Updated: Aug 26, 2022
Supply chain disruptions can affect a business in a variety of ways. Here are 10 issues companies are facing because of current supply chain challenges. The following Risk Matrix, produced by the editorial team at Risk & Insurance®, highlights the likely impact and frequency of 10 critical issues stemming from supply chain disruption.
In 2021, supply chain disruptions cost businesses worldwide an average of $184 million annually, an estimated $228 million in the U.S., and supply chain challenges continue to impact companies’ financial performance as a result of several factors. Inflation is straining many companies’ business models and presenting challenges in forecasting financials. In addition, higher costs, shipping slowdowns, and labor shortages are also making it harder to meet customer demand, which can impact investor confidence as well as a business’ reputation and bottom line.
The construction industry faces an unprecedented number of complex exposures. With fewer workers entering the construction industry, and retirees exiting, the industry itself is facing a 650,000 worker deficit. In addition, material costs are on the rise, jumping 20 percent from June 2021 to June 2022. To address these issues, contractors may hire less experienced workers or consider substituting materials. However, these decisions can lead to quality issues and elevate the risk of construction defects and related claims. Explore three strategies construction risk managers can implement to help reduce risk across the supply chain.
Supply chain issues have left companies looking for new vendors to help complete orders; however, fast-tracking vendor selection can lead to quality control issues and open businesses to product liability claims. In addition, many companies often overlook secondary and tertiary suppliers, but rethinking the importance of these and other vendors can help protect you during times of turbulence. Here are four risk mitigation measures companies can take to offset some of the supply chain disruption and help keep operations running.
A historic labor shortage caused by long-term factors and pandemic disruption is affecting almost all industries. The era, dubbed the Great Resignation, has left industries across the board feeling the pinch. U.S. employers reported 11.3 million job openings in May and the unemployment rate is at 3.6 percent — the lowest since February 2020. As companies look to fill open positions, there are several risks to keep in mind. Having overstrained, absent, or untrained workers can carry insurance risks, from increased injuries and professional and product liabilities to more auto accidents and damaged equipment. Here are five ways companies can navigate the current labor shortage and help mitigate risk.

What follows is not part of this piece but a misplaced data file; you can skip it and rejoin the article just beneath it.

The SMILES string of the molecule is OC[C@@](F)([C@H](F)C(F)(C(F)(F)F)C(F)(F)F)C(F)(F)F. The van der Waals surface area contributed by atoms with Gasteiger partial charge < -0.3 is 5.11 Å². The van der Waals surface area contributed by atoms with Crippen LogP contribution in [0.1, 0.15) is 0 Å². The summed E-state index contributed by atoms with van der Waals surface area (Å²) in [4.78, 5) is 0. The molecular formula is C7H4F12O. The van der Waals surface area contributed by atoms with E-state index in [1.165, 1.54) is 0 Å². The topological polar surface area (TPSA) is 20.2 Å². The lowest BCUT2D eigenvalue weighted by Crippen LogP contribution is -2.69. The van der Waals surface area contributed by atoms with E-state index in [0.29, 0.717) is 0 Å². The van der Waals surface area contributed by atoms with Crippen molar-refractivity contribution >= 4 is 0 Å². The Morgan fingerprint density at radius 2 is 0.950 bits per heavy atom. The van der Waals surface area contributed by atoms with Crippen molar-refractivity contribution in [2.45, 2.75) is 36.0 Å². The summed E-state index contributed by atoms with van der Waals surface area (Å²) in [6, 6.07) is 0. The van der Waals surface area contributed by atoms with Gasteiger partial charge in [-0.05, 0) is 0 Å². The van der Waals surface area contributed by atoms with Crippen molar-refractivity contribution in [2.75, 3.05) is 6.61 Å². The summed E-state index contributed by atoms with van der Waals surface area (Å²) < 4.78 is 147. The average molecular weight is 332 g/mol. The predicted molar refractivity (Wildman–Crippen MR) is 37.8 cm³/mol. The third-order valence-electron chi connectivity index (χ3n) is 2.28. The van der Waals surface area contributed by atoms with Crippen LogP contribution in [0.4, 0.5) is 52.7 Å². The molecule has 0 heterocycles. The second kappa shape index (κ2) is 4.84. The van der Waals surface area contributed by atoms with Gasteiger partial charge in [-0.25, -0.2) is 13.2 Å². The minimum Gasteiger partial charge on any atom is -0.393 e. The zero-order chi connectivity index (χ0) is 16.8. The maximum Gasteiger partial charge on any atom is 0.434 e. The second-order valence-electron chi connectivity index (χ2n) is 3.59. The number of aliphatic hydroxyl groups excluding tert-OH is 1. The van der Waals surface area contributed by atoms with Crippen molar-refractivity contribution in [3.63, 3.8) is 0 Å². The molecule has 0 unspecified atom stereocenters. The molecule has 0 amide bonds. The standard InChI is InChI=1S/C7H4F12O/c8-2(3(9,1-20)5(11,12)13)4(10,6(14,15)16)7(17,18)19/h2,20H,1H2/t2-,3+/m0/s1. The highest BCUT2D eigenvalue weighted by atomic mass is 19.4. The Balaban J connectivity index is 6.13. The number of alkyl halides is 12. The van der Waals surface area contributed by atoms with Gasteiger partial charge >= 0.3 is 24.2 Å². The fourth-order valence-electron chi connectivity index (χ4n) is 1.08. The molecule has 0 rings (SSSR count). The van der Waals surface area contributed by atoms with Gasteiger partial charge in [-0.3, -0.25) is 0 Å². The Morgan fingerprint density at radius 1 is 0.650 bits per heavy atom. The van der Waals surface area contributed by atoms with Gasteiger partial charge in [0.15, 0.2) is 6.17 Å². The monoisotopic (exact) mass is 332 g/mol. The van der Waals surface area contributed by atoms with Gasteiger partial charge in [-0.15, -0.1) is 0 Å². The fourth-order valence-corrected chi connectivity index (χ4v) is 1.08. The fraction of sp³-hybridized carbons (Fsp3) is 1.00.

Increased cost of insurance
Supply chain issues can impact businesses’ abilities to operate and the valuation of their risks. Labor and materials shortages have driven up property and auto repair prices, increasing claims costs. Additionally, delays to secure equipment parts can cause prolonged downtimes. These impacts may be reflected in the cost of risk over time. Businesses should review their operations and processes, including employee training, contingency planning, and supplier relationships, to help mitigate potential risks.
Energy price increases
For the energy sector, the last few years have been consumed by supply chain issues resulting from the COVID-19 pandemic, increased tariffs, and conflicts centered in Ukraine and China. Delays of up to 12 to 18 months are not unheard of; two-year wait times on new trucks and other specialty vehicles have become the norm; and long lead times obtaining oil and gas drilling equipment have left operations at a standstill. To keep businesses running, many energy companies have found workarounds — but some of these bring new risks. Here are five ways the energy sector can mitigate risk and persevere.
Delayed shipments are placing a strain on businesses worldwide, and costs to transport goods are increasing in tandem. For perspective, trucking costs increased more than 36 percent in 2021 due to bottlenecked materials and ports as well as surging customer demand. Getting a handle on what’s behind the shortages and finding ways to help industries move forward are top of mind for risk professionals.
Rising interest rates
The Federal Reserve Board recently enacted its second consecutive 0.75 percentage point interest rate increase , all in an effort to slow inflation. But these rate hikes can affect companies’ abilities to secure financing for their operations.
Breach of contract
Supply chain and labor shortages create situations where companies may not be able to fulfill orders and meet their contractual obligations. This can put suppliers at risk for breach of contract and can create directors and officers liability exposures. Proactively managing contracts and incorporating flexibility into terms can help businesses mitigate this risk.
To offset the risk of future inventory shortages, companies may look to secure larger quantities of materials. However, this can compound inefficiencies as inventory gets stockpiled throughout the supply chain. Manufacturers, wholesalers, and retailers can also face a range of other supply chain-related exposures as they pivot operations, from employee burnout and recalls to cyber risks and shipping delays.